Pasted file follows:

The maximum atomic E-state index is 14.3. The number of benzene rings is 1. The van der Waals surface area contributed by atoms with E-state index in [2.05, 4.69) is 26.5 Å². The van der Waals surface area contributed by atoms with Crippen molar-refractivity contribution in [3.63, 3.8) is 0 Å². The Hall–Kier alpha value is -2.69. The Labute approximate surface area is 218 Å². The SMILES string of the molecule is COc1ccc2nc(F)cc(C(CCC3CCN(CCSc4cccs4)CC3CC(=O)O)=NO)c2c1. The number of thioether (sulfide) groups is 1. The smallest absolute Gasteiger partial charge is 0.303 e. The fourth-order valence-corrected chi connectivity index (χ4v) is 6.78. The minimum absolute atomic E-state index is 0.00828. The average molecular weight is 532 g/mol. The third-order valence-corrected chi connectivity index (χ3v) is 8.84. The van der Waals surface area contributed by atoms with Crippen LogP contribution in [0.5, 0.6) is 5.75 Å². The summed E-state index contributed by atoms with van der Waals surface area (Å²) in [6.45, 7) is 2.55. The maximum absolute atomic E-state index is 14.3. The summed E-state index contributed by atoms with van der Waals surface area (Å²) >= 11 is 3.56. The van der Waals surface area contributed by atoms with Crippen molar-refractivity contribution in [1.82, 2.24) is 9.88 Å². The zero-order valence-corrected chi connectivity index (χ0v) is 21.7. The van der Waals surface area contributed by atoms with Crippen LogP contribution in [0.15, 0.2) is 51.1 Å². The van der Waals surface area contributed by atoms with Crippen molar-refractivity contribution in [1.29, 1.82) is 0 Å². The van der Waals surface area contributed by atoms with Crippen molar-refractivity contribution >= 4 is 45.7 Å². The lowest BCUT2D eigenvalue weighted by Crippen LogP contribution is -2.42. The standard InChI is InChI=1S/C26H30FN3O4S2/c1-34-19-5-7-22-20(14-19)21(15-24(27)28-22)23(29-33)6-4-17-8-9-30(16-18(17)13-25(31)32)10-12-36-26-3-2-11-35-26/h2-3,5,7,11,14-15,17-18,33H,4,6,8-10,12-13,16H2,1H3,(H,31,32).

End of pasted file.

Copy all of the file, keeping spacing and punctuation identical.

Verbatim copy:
The maximum atomic E-state index is 14.3. The number of benzene rings is 1. The van der Waals surface area contributed by atoms with E-state index in [2.05, 4.69) is 26.5 Å². The van der Waals surface area contributed by atoms with Crippen molar-refractivity contribution in [3.63, 3.8) is 0 Å². The Hall–Kier alpha value is -2.69. The Labute approximate surface area is 218 Å². The SMILES string of the molecule is COc1ccc2nc(F)cc(C(CCC3CCN(CCSc4cccs4)CC3CC(=O)O)=NO)c2c1. The number of thioether (sulfide) groups is 1. The smallest absolute Gasteiger partial charge is 0.303 e. The fourth-order valence-corrected chi connectivity index (χ4v) is 6.78. The minimum absolute atomic E-state index is 0.00828. The average molecular weight is 532 g/mol. The third-order valence-corrected chi connectivity index (χ3v) is 8.84. The van der Waals surface area contributed by atoms with Crippen LogP contribution in [0.5, 0.6) is 5.75 Å². The summed E-state index contributed by atoms with van der Waals surface area (Å²) in [6.45, 7) is 2.55. The maximum absolute atomic E-state index is 14.3. The summed E-state index contributed by atoms with van der Waals surface area (Å²) >= 11 is 3.56. The van der Waals surface area contributed by atoms with Crippen molar-refractivity contribution in [1.82, 2.24) is 9.88 Å². The zero-order valence-corrected chi connectivity index (χ0v) is 21.7. The van der Waals surface area contributed by atoms with Crippen LogP contribution in [0.15, 0.2) is 51.1 Å². The van der Waals surface area contributed by atoms with Crippen molar-refractivity contribution in [1.29, 1.82) is 0 Å². The van der Waals surface area contributed by atoms with Crippen molar-refractivity contribution >= 4 is 45.7 Å². The lowest BCUT2D eigenvalue weighted by Crippen LogP contribution is -2.42. The standard InChI is InChI=1S/C26H30FN3O4S2/c1-34-19-5-7-22-20(14-19)21(15-24(27)28-22)23(29-33)6-4-17-8-9-30(16-18(17)13-25(31)32)10-12-36-26-3-2-11-35-26/h2-3,5,7,11,14-15,17-18,33H,4,6,8-10,12-13,16H2,1H3,(H,31,32).